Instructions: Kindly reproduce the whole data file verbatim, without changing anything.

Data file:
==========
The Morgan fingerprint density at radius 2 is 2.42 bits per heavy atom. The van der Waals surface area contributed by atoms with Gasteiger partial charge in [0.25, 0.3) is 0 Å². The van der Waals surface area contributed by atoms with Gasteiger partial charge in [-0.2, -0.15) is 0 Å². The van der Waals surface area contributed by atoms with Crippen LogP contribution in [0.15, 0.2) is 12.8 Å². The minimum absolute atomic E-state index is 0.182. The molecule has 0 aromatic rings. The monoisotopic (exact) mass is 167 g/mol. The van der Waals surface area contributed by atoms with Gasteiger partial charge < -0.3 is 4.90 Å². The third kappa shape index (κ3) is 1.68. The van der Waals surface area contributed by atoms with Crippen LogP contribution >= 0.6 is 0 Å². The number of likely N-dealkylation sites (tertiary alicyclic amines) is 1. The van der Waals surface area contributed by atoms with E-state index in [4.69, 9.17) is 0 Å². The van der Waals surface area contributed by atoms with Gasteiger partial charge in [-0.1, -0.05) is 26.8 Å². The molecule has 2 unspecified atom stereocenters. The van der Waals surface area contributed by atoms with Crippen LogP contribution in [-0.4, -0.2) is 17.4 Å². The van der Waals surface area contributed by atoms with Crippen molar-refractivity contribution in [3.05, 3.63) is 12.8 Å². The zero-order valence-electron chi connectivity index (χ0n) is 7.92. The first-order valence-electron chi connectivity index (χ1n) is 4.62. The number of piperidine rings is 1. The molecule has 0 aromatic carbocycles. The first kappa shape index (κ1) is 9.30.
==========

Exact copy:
The Morgan fingerprint density at radius 2 is 2.42 bits per heavy atom. The van der Waals surface area contributed by atoms with Gasteiger partial charge in [0.25, 0.3) is 0 Å². The van der Waals surface area contributed by atoms with Gasteiger partial charge in [-0.2, -0.15) is 0 Å². The van der Waals surface area contributed by atoms with Crippen LogP contribution in [0.15, 0.2) is 12.8 Å². The minimum absolute atomic E-state index is 0.182. The molecule has 0 aromatic rings. The monoisotopic (exact) mass is 167 g/mol. The van der Waals surface area contributed by atoms with Gasteiger partial charge < -0.3 is 4.90 Å². The third kappa shape index (κ3) is 1.68. The van der Waals surface area contributed by atoms with Crippen LogP contribution >= 0.6 is 0 Å². The number of likely N-dealkylation sites (tertiary alicyclic amines) is 1. The van der Waals surface area contributed by atoms with E-state index in [4.69, 9.17) is 0 Å². The van der Waals surface area contributed by atoms with Gasteiger partial charge in [-0.1, -0.05) is 26.8 Å². The molecule has 2 unspecified atom stereocenters. The van der Waals surface area contributed by atoms with Crippen LogP contribution in [-0.4, -0.2) is 17.4 Å². The van der Waals surface area contributed by atoms with Crippen molar-refractivity contribution in [3.05, 3.63) is 12.8 Å². The zero-order valence-electron chi connectivity index (χ0n) is 7.92. The first-order valence-electron chi connectivity index (χ1n) is 4.62. The number of piperidine rings is 1. The molecule has 0 aromatic carbocycles. The first kappa shape index (κ1) is 9.30.